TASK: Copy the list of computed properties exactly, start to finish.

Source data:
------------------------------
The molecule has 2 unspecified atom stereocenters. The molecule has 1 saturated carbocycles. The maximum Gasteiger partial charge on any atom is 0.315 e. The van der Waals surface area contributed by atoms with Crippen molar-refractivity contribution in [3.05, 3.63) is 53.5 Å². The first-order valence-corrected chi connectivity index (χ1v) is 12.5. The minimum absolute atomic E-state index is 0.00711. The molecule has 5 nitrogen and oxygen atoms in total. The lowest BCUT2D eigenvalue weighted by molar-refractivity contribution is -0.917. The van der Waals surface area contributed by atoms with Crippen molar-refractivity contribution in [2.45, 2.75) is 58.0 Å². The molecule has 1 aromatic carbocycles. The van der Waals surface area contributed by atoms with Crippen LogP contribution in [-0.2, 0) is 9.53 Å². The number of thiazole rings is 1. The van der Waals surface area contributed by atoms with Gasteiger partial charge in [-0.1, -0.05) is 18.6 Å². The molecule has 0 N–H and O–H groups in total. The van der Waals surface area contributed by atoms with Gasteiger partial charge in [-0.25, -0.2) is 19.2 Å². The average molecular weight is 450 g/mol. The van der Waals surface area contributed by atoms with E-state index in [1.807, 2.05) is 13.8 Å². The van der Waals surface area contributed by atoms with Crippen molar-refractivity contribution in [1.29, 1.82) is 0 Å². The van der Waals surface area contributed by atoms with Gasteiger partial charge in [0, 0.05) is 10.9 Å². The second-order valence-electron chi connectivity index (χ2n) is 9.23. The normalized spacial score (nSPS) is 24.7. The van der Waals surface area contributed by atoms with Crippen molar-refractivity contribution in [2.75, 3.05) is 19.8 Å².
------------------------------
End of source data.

The molecule has 2 unspecified atom stereocenters. The molecule has 1 saturated carbocycles. The maximum Gasteiger partial charge on any atom is 0.315 e. The van der Waals surface area contributed by atoms with Crippen molar-refractivity contribution in [3.05, 3.63) is 53.5 Å². The first-order valence-corrected chi connectivity index (χ1v) is 12.5. The minimum absolute atomic E-state index is 0.00711. The molecule has 5 nitrogen and oxygen atoms in total. The lowest BCUT2D eigenvalue weighted by molar-refractivity contribution is -0.917. The van der Waals surface area contributed by atoms with Crippen molar-refractivity contribution in [2.45, 2.75) is 58.0 Å². The molecule has 1 aromatic carbocycles. The van der Waals surface area contributed by atoms with Crippen LogP contribution in [-0.2, 0) is 9.53 Å². The number of thiazole rings is 1. The van der Waals surface area contributed by atoms with Gasteiger partial charge in [-0.1, -0.05) is 18.6 Å². The molecule has 0 N–H and O–H groups in total. The van der Waals surface area contributed by atoms with Gasteiger partial charge in [-0.25, -0.2) is 19.2 Å². The average molecular weight is 450 g/mol. The van der Waals surface area contributed by atoms with E-state index in [1.807, 2.05) is 13.8 Å². The van der Waals surface area contributed by atoms with Crippen molar-refractivity contribution in [1.29, 1.82) is 0 Å². The van der Waals surface area contributed by atoms with Gasteiger partial charge in [0, 0.05) is 10.9 Å². The second-order valence-electron chi connectivity index (χ2n) is 9.23. The normalized spacial score (nSPS) is 24.7. The van der Waals surface area contributed by atoms with Crippen molar-refractivity contribution in [2.75, 3.05) is 19.8 Å².